The News - International, Pakistan
Negative list of SAFTA comprises 53pc of total regional trade India’s tariff, non-tariff barriers restrict trade in South Asia
Trade and human development report
16 June 2010
By Mehtab Haider
ISLAMABAD: The negative list of South Asia Free Trade Agreement (SAFTA) comprises 53 per cent of the total trade between the regional countries, therefore, fully implementation on the agreement would not even yield the desired results, a senior official said on Tuesday.
“Total intra-regional trade stands at 5 per cent in South Asia out of $30 billion and surplus in trade is in favour of India. It is a fact that India has imposed tariff and non-tariff barriers to restrict trade with other regional states, especially with Pakistan,” said Dr Hafeez A. Pasha, Head of Economic Advisory Council (EAC) and renowned economist.
Addressing the launching ceremony of Mahbub-ul-Haq Human Development Centre report titled “Trade and human development”, he said the intra-regional trade in South Asia stands at $7 billion, out of which India is the only country, which is in surplus in trade with other countries, while all other countries, including Pakistan are facing deficit in trade ties.
He also revealed that the trade liberalisation policy initiated by him as commerce minister during 90s failed to meet Pakistan’s requirements because pre-mature liberalisation did not yet yield positive impacts on the economy.
In other regions such as ASEAN, he said that the intra-regional trade stood at 25 per cent among the regional states, but South Asia lagged far behind. He said that the lack of investment in human development, energy and structural bottlenecks resulted into restricting Pakistan’s ability to gain benefits despite liberalising its economy during the 90s.
“Pakistan’s 48 per cent population is facing food insecurity as per the capita consumption of wheat declined by 12 per cent,” he said.
Senate Chairman Farooq H. Naek said that the present coalition government has emphasised upon trade as an important tool for economic revival and put forward a coherent trade policy that aims to address structural and institutional weaknesses in this sector.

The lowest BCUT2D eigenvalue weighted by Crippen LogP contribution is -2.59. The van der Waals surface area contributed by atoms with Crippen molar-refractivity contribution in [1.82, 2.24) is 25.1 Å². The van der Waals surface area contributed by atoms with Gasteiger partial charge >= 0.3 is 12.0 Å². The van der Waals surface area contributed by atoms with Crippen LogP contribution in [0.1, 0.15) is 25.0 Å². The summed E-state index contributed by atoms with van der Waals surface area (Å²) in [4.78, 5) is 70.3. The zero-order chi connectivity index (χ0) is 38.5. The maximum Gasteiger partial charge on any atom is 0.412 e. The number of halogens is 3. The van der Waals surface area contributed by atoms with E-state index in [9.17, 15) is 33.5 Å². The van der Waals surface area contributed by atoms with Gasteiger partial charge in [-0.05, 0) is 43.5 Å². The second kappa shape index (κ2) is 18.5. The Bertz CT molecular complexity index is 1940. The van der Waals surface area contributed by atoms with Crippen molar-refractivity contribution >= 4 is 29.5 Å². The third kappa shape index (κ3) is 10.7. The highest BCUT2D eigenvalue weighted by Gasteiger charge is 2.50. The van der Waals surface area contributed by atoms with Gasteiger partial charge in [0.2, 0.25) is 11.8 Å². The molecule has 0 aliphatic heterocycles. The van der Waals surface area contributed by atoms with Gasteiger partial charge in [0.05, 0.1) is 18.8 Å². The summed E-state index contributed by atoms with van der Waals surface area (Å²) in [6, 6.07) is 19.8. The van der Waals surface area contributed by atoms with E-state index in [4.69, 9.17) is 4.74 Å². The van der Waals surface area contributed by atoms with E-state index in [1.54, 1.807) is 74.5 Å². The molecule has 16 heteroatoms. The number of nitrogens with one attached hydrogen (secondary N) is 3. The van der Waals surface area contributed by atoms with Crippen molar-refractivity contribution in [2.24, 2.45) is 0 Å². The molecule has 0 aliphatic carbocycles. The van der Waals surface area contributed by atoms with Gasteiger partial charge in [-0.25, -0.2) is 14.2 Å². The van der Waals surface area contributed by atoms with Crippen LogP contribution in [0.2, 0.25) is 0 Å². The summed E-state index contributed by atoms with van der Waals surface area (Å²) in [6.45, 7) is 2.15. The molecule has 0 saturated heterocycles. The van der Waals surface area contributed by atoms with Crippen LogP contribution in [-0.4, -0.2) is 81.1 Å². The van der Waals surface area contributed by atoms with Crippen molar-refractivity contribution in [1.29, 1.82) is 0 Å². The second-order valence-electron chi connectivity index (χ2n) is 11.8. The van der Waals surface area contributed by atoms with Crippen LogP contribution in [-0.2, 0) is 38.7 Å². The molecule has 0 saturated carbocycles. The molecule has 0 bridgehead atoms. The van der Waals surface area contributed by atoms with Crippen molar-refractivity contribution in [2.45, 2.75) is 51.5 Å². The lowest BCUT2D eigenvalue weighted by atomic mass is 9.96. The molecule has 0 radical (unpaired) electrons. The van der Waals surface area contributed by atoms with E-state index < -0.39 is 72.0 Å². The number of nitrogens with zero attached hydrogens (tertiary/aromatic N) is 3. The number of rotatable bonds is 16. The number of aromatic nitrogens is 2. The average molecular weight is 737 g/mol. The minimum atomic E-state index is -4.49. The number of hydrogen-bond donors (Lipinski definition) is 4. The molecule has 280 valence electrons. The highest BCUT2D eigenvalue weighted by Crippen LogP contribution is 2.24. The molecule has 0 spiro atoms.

The intra-regional trade between Islamabad and New Delhi may bring prosperity in the lives of millions of people across the border as it would help create opportunities for new jobs and enhance income level that would surely reduce poverty, it said.
“As high as 55 per cent potential of the intra-regional trade remained untapped and more than $1.8 billion worth trade potential between the arch-rivals remained unutilised, which is over 80 per cent of the existing bilateral trade,” it said.
The report also said that the regional trade could directly affect South Asia’s human development through employment generation, enhancing income and contributing in poverty alleviation.
It suggested that the South Asian region lost the trade opportunities because of India-Pakistan hostility, similar exports basket and the presence of non-tariff trade barriers, particularly from the Indian side and infrastructure bottlenecks.
Pakistan’s one-third population lives below the poverty line, which is only second to Bangladesh in the region. Whereas, a large section of the population lives on $1.25 dollar a day, the report added.
• Total intra-regional trade stands at 5pc in South Asia
• Surplus trade is in favour of India
• New Delhi imposes tariff and non-tariff barriers to restrict trade
• Intra-regional trade among ASEAN stands at 25pc
• Trade potential of $1.8bn between Pakistan & India remains unutilised